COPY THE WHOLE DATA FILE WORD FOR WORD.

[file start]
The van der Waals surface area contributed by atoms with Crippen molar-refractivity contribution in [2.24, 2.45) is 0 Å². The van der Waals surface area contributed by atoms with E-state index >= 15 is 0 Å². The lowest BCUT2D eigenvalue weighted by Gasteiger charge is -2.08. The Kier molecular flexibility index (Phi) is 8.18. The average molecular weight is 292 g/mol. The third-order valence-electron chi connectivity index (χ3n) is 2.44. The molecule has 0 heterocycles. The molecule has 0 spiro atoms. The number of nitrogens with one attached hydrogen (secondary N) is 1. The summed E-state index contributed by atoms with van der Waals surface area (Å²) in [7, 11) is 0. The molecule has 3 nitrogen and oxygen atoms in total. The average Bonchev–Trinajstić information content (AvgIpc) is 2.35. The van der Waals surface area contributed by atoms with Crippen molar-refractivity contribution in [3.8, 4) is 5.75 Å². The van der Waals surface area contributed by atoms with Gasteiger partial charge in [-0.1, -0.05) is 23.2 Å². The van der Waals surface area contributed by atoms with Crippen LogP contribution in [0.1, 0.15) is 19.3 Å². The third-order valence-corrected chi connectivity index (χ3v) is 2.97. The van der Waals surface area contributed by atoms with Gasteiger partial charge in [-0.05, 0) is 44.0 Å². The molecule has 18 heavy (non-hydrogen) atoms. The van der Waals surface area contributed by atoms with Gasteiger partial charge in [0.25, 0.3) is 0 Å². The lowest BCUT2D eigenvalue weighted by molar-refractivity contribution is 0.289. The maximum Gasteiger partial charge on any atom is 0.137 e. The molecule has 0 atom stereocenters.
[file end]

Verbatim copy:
The van der Waals surface area contributed by atoms with Crippen molar-refractivity contribution in [2.24, 2.45) is 0 Å². The van der Waals surface area contributed by atoms with E-state index >= 15 is 0 Å². The lowest BCUT2D eigenvalue weighted by Gasteiger charge is -2.08. The Kier molecular flexibility index (Phi) is 8.18. The average molecular weight is 292 g/mol. The third-order valence-electron chi connectivity index (χ3n) is 2.44. The molecule has 0 heterocycles. The molecule has 0 spiro atoms. The number of nitrogens with one attached hydrogen (secondary N) is 1. The summed E-state index contributed by atoms with van der Waals surface area (Å²) in [7, 11) is 0. The molecule has 3 nitrogen and oxygen atoms in total. The average Bonchev–Trinajstić information content (AvgIpc) is 2.35. The van der Waals surface area contributed by atoms with Crippen molar-refractivity contribution in [3.8, 4) is 5.75 Å². The van der Waals surface area contributed by atoms with Gasteiger partial charge in [-0.1, -0.05) is 23.2 Å². The van der Waals surface area contributed by atoms with Crippen LogP contribution in [0.1, 0.15) is 19.3 Å². The third-order valence-corrected chi connectivity index (χ3v) is 2.97. The van der Waals surface area contributed by atoms with Gasteiger partial charge in [-0.05, 0) is 44.0 Å². The molecule has 18 heavy (non-hydrogen) atoms. The van der Waals surface area contributed by atoms with Gasteiger partial charge in [0.25, 0.3) is 0 Å². The lowest BCUT2D eigenvalue weighted by molar-refractivity contribution is 0.289. The maximum Gasteiger partial charge on any atom is 0.137 e. The molecule has 0 atom stereocenters.